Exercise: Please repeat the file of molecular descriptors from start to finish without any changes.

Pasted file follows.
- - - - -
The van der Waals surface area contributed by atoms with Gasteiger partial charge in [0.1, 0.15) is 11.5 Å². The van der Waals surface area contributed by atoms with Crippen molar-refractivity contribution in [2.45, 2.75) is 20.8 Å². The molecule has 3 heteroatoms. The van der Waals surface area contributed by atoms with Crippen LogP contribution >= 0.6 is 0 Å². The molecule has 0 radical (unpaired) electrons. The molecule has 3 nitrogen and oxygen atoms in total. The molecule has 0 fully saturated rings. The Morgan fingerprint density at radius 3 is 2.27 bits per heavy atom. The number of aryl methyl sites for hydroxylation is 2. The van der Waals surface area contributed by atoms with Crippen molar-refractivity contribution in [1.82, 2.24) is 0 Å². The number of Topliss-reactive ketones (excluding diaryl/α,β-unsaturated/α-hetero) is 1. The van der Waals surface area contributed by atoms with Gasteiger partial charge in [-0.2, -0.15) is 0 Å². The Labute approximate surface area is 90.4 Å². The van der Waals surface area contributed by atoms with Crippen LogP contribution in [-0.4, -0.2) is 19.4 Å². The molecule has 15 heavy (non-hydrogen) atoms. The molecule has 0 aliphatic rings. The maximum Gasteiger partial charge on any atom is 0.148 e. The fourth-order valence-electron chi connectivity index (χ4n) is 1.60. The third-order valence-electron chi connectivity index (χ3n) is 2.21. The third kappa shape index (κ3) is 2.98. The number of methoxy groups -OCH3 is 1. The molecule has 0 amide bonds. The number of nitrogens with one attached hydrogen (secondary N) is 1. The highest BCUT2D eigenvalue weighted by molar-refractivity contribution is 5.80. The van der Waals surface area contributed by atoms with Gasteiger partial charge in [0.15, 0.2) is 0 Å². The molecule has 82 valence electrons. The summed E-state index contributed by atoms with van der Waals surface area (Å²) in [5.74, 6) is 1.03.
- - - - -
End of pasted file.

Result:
The van der Waals surface area contributed by atoms with Gasteiger partial charge in [0.1, 0.15) is 11.5 Å². The van der Waals surface area contributed by atoms with Crippen molar-refractivity contribution in [2.45, 2.75) is 20.8 Å². The molecule has 3 heteroatoms. The van der Waals surface area contributed by atoms with Crippen LogP contribution >= 0.6 is 0 Å². The molecule has 0 radical (unpaired) electrons. The molecule has 3 nitrogen and oxygen atoms in total. The molecule has 0 fully saturated rings. The Morgan fingerprint density at radius 3 is 2.27 bits per heavy atom. The number of aryl methyl sites for hydroxylation is 2. The van der Waals surface area contributed by atoms with Crippen molar-refractivity contribution in [1.82, 2.24) is 0 Å². The number of Topliss-reactive ketones (excluding diaryl/α,β-unsaturated/α-hetero) is 1. The van der Waals surface area contributed by atoms with Gasteiger partial charge in [-0.2, -0.15) is 0 Å². The Labute approximate surface area is 90.4 Å². The van der Waals surface area contributed by atoms with Crippen LogP contribution in [-0.4, -0.2) is 19.4 Å². The molecule has 15 heavy (non-hydrogen) atoms. The molecule has 0 aliphatic rings. The maximum Gasteiger partial charge on any atom is 0.148 e. The fourth-order valence-electron chi connectivity index (χ4n) is 1.60. The third-order valence-electron chi connectivity index (χ3n) is 2.21. The third kappa shape index (κ3) is 2.98. The number of methoxy groups -OCH3 is 1. The molecule has 0 amide bonds. The number of nitrogens with one attached hydrogen (secondary N) is 1. The highest BCUT2D eigenvalue weighted by molar-refractivity contribution is 5.80. The van der Waals surface area contributed by atoms with Gasteiger partial charge in [0.15, 0.2) is 0 Å². The molecule has 82 valence electrons. The summed E-state index contributed by atoms with van der Waals surface area (Å²) in [5.74, 6) is 1.03.